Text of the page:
Note 1:  This article only applies to tax-qualified long term care insurance policies.  99+% of long term care insurance policies purchased today are “tax-qualified”.  Some older policies, purchased elsewhere, may be “non-tax qualified”.  The benefit triggers for non-tax qualified policies may be completely different.

Note 2:  The above is a simplified summary of tax-qualified long term care insurance benefit triggers.  Policies are contracts between the policy owner & the insurance company and, of course, actual policy language governs.  Ray Smith, The Long term Care Specialist, is neither an attorney nor an accountant.  He cannot & does not give legal or tax advice.  Please consult with a qualified attorney or accountant if advice is needed in these areas.

 

© Raymond Smith, The Long Term Care Specialist, 2017

Mom/Dad Need More Help? 5 Indicators

March 28, 2017
  1. The home is not as tidy as it once was: Things like the sink is full of dirty dishes…from several days ago.  Beds are no longer made.  Kitchen trash can is overflowing.
  2. Personal hygiene has deteriorated: Your loved one always bathed daily.  Now it is once per week…or longer.  Dad stopped shaving…& does not trim his new beard.  Mom was always dressed before 9:00am…now it doesn’t happen until late afternoon, if at all.
  3. Seldom leaves home (or has visitors): Has become socially isolated.  Family & long-time friends leave messages that are never answered.  Little human contact.  Note: Beware the “new best friend” who may be giving self-serving financial advice…AND isolating your loved one in order to maintain control.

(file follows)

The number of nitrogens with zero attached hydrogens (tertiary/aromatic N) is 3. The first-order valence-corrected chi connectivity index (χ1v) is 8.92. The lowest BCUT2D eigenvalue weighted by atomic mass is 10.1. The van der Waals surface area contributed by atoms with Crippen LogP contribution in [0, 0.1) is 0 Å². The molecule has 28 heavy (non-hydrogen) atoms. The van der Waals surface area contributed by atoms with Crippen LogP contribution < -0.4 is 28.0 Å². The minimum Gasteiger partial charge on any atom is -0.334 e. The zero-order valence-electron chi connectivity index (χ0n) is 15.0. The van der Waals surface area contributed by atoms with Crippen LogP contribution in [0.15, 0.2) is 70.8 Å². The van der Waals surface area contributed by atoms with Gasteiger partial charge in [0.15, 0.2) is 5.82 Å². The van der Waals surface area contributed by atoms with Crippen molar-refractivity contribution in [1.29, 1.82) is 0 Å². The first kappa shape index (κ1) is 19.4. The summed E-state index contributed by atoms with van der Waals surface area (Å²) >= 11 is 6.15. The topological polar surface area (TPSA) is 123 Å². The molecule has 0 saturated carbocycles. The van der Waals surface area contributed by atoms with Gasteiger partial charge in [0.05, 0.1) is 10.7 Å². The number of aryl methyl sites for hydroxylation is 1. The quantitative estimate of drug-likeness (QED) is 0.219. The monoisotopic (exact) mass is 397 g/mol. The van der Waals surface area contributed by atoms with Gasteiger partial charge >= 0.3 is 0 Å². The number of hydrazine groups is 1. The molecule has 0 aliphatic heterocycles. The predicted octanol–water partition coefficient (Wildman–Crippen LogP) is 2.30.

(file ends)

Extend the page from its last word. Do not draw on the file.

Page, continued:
4. Stacks of unopened mail: Inside home or still in the mailbox.  Among the envelopes are overdue notices for bills that have not been paid.  Previously, bills had always been paid promptly.
  5. Near-empty cupboards or refrigerator: Not much food in the home.  What are they eating?

If pressed, you may hear semi-plausible excuses for the above such as: “Since I just retired, I don’t have to shave any more.”  Or: “Because people seldom come to see us anymore, I no longer have to keep our home spotless.”  The reality is that 1-5 above likely add up to depression, a common ailment in older people.  As someone who cares, there are two things you are now obligated to do:

First, encourage him/her/them to seek an evaluation.  Because you care.  Unless you are a physician (and I am not), you & I are not qualified to diagnose.  But we are do have a duty to do our best…while respecting their right to make their own decisions…to get needed medical care for the people we love.  Ahh, the burden of knowledge.  Now we know & must do something.  Second, it may be time for some help at home.  Someone from a licensed home care agency can assist with housekeeping, help Dad with bathing so is no longer afraid of falling on the wet floor, provide companionship and much more.  Yes, it will cost money.  But this is why you plan for long term care.

Because you care…

 

© Raymond Smith, The Long Term Care Specialist, 2017